Here’s the interesting thing: In 2011 there were approximately 34 thousand unique names on the US census list whereas there were only 26 thousand unique names on the list for 1995 – for approximately the same number of babies!

The ultra common names are the names on the most decline

In 1995, 44% of girls and 58% boys (or roughly 1 in 2 babies) were given a name that made the top 100 list for that year. For 2011, only 31% of girls and 44% of boys (a little less than 2 in 5 babies) had a name that made the top 100. Thus the use of a name in the top 100 is declining.

Yet, most parents still pick names that in the top 1000. Despite there being over 19 thousand different girl names and 14 thousand different boy names given to babies in 2011, 67% of girls and 79% of boys (or roughly 7 in 10 babies) had a name in the top 1000. If we subtract out the top 100 baby names, we find 3 in 10 babies had a name ranked in the top 101-1000. That’s the same rate as in 1995!

What about Names Collisions?

Parents often state they are striving for unique names out of a desire that their child to be the only child with a given name in school. In other words, they want to avoid a name collision.

How common are name collisions?

Name collisions have been on the decline. Using a Monte Carlo simulation I was able to compute the probability of a name collision for a group of babies. Thirty years ago a group of 40 babies would be 97 to 99% likely to have a name collision. In 1995, there’s a 79.9% probability of a name collision in a group of 40 babies. In 2011, there is only a 56% probability that at least two babies in a group of 40 will have the same name.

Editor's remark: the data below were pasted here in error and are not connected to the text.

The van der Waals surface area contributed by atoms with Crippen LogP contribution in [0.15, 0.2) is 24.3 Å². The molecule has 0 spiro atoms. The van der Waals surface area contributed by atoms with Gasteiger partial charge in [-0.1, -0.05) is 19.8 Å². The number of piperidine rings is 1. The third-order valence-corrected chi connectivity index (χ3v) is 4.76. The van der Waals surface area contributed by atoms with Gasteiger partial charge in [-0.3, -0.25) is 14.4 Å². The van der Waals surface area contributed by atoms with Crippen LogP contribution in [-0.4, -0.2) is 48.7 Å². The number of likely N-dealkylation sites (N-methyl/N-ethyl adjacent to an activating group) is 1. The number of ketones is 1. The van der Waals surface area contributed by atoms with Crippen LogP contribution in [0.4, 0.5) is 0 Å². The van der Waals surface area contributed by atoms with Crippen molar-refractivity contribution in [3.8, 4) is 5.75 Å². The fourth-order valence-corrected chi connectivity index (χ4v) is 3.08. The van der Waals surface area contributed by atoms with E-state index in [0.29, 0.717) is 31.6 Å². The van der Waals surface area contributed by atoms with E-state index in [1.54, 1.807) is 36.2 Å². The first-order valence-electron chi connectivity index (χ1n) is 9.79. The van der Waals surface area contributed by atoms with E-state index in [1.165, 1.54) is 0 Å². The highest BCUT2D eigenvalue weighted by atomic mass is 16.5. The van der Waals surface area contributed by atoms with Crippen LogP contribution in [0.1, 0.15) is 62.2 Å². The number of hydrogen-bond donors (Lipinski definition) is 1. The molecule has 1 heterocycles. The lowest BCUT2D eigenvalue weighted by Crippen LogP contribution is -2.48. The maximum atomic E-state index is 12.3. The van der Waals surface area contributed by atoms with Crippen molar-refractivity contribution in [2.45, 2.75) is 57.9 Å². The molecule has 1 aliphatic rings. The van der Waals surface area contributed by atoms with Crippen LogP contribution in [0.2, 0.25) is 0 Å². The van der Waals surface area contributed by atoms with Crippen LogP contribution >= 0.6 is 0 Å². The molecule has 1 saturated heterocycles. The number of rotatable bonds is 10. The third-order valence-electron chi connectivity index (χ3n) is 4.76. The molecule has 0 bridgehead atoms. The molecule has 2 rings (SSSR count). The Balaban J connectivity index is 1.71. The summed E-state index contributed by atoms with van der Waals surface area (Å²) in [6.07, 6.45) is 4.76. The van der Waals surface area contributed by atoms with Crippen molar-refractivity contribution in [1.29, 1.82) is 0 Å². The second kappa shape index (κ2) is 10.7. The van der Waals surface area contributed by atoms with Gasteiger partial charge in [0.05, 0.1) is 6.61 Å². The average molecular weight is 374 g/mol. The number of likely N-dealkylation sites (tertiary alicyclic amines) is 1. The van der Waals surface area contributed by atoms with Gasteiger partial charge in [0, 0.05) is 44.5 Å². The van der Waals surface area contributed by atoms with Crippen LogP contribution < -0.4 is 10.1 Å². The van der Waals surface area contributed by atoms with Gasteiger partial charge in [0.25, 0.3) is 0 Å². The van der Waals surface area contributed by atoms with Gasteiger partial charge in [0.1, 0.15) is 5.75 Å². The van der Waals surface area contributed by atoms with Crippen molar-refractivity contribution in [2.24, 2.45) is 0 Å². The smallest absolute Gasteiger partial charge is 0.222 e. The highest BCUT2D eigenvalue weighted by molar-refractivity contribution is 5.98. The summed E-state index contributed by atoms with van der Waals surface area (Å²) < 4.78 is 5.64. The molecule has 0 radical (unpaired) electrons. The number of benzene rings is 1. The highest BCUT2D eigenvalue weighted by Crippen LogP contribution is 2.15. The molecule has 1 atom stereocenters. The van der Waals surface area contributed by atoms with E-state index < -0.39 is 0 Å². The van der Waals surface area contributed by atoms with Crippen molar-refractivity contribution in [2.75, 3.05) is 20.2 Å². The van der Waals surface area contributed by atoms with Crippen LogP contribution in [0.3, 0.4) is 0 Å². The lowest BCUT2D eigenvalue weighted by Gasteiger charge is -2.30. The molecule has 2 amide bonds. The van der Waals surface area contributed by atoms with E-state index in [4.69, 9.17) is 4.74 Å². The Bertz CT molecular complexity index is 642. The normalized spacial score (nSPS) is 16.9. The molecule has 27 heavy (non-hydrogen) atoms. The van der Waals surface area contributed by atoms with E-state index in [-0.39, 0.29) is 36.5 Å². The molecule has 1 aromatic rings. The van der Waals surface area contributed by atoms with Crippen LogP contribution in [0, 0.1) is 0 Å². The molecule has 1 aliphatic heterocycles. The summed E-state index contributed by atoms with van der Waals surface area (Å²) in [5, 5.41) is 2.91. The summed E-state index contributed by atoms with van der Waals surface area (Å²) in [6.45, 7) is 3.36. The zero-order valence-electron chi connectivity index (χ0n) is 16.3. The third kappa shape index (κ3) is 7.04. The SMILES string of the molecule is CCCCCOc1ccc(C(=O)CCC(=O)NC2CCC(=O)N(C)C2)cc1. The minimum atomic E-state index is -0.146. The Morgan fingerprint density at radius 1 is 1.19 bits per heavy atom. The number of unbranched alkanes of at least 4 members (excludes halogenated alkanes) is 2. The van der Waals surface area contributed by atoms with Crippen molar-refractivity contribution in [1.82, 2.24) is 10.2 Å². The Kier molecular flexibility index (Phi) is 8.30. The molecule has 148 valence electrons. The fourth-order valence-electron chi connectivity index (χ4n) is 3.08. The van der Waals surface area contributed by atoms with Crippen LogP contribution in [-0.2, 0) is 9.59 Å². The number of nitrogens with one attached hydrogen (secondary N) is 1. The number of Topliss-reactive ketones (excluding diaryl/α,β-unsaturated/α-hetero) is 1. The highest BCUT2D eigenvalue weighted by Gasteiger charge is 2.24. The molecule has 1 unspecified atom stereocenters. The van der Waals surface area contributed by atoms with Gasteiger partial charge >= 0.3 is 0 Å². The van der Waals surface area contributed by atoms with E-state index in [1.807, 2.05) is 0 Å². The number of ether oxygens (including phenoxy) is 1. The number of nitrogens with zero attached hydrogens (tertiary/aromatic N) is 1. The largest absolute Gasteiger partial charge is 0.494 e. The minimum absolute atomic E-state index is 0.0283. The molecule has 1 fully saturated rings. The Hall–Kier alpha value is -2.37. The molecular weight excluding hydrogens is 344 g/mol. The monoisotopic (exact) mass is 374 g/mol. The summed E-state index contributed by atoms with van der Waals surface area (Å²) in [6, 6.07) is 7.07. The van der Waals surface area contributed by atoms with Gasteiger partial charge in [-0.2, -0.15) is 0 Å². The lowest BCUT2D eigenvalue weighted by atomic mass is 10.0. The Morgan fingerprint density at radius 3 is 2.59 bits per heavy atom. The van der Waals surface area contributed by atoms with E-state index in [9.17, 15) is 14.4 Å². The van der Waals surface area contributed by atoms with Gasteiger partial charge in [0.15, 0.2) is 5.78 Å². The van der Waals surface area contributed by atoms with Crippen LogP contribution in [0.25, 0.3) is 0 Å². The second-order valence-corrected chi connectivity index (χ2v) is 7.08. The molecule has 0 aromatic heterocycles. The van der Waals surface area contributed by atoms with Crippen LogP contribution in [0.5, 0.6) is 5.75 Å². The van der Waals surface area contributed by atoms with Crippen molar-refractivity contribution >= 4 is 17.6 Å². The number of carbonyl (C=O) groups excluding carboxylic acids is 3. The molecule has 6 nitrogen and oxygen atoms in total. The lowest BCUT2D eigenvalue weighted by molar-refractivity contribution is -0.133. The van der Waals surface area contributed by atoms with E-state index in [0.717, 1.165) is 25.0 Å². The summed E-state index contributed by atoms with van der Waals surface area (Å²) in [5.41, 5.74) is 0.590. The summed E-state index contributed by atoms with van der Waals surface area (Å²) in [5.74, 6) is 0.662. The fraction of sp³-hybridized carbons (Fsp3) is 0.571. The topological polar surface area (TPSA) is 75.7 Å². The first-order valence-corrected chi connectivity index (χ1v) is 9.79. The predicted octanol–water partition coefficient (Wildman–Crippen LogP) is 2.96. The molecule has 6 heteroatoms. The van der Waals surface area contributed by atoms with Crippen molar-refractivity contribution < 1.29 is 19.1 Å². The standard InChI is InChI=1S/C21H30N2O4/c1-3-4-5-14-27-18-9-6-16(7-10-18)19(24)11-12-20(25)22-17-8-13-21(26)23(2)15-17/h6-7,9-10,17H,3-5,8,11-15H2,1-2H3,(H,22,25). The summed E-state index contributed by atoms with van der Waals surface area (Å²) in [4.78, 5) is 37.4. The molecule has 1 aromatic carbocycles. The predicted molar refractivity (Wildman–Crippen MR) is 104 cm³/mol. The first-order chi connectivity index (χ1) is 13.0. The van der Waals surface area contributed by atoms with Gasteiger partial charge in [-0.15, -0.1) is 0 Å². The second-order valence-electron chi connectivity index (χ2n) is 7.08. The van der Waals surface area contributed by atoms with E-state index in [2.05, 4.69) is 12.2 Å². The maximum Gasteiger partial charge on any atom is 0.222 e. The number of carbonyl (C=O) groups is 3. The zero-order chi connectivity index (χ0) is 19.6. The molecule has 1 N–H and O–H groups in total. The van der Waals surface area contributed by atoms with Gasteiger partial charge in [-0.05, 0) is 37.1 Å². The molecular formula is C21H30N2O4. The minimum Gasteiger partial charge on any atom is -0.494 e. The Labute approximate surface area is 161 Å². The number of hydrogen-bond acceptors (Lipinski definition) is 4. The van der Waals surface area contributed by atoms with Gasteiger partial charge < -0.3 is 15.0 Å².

The probability of name collisions has actually been on a decline since 1990. (Coincidently the world wide web was created in 90’s.)

Picking a name with low probability of collision

This is actually fairly easy to calculate. Let’s use the name Kaitlyn, the 100 most popular girls name for 2011, as an example.

In 2011, there were 2893 Kaitlyns born (roughly 0.15% of all girl baby births for that year). Let’s say Kaitlyn is going to go to school with just one other girl baby also born in 2011. If we pick that girl baby baby at random, she has a 0.15% chance of also being named Kaitlyn and 99.85% probability of having a different name. Let’s say Kaitlyn is going to go to school with two other girls. Each of those girls has a probability of 99.85% of not being named Kaitlyn. The probability of a name collision is one minus the probability of neither girl having the name Kaitlyn. Mathematically that’s expressed as 1-(1-0.15)x(1-0.15) or 0.3%. The general formula is:

p(name_collision) = 1 – (1 – popularity_of_name)number_of_students